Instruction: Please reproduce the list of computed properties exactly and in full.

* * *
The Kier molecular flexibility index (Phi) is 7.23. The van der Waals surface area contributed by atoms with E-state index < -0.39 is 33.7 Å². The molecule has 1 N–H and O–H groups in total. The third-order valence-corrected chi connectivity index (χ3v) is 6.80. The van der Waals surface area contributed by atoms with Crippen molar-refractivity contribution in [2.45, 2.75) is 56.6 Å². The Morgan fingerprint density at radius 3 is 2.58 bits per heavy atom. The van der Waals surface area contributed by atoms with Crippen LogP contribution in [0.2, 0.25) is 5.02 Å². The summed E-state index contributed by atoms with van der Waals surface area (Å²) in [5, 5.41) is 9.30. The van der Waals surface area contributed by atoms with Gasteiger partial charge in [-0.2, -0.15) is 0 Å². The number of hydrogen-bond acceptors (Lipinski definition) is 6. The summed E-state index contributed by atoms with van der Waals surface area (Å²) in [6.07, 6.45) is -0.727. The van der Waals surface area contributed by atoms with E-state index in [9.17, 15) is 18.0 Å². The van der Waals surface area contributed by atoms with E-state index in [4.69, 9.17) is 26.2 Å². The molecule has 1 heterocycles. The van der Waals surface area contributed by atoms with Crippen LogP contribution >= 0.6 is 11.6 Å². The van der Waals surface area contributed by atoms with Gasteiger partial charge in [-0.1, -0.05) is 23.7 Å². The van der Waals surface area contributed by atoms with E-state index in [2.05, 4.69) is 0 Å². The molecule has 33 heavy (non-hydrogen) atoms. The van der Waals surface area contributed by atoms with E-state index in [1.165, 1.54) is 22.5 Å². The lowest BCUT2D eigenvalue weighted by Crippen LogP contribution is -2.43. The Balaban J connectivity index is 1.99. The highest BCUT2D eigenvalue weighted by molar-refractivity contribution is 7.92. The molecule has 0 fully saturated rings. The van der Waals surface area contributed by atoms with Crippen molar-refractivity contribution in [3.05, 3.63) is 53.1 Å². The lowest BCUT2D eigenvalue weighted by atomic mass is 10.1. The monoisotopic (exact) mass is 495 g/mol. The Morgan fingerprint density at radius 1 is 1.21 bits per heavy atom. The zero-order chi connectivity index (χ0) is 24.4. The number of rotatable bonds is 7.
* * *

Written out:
The Kier molecular flexibility index (Phi) is 7.23. The van der Waals surface area contributed by atoms with E-state index < -0.39 is 33.7 Å². The molecule has 1 N–H and O–H groups in total. The third-order valence-corrected chi connectivity index (χ3v) is 6.80. The van der Waals surface area contributed by atoms with Crippen molar-refractivity contribution in [2.45, 2.75) is 56.6 Å². The Morgan fingerprint density at radius 3 is 2.58 bits per heavy atom. The van der Waals surface area contributed by atoms with Crippen LogP contribution in [0.2, 0.25) is 5.02 Å². The summed E-state index contributed by atoms with van der Waals surface area (Å²) in [5, 5.41) is 9.30. The van der Waals surface area contributed by atoms with Gasteiger partial charge in [-0.2, -0.15) is 0 Å². The number of hydrogen-bond acceptors (Lipinski definition) is 6. The summed E-state index contributed by atoms with van der Waals surface area (Å²) in [6.07, 6.45) is -0.727. The van der Waals surface area contributed by atoms with E-state index in [9.17, 15) is 18.0 Å². The van der Waals surface area contributed by atoms with E-state index in [4.69, 9.17) is 26.2 Å². The molecule has 1 heterocycles. The van der Waals surface area contributed by atoms with Crippen LogP contribution >= 0.6 is 11.6 Å². The van der Waals surface area contributed by atoms with Gasteiger partial charge in [-0.1, -0.05) is 23.7 Å². The van der Waals surface area contributed by atoms with E-state index in [2.05, 4.69) is 0 Å². The molecule has 33 heavy (non-hydrogen) atoms. The van der Waals surface area contributed by atoms with E-state index in [1.165, 1.54) is 22.5 Å². The lowest BCUT2D eigenvalue weighted by Crippen LogP contribution is -2.43. The Balaban J connectivity index is 1.99. The highest BCUT2D eigenvalue weighted by molar-refractivity contribution is 7.92. The molecule has 0 fully saturated rings. The van der Waals surface area contributed by atoms with Crippen molar-refractivity contribution in [3.05, 3.63) is 53.1 Å². The lowest BCUT2D eigenvalue weighted by atomic mass is 10.1. The monoisotopic (exact) mass is 495 g/mol. The Morgan fingerprint density at radius 1 is 1.21 bits per heavy atom. The zero-order chi connectivity index (χ0) is 24.4. The number of rotatable bonds is 7.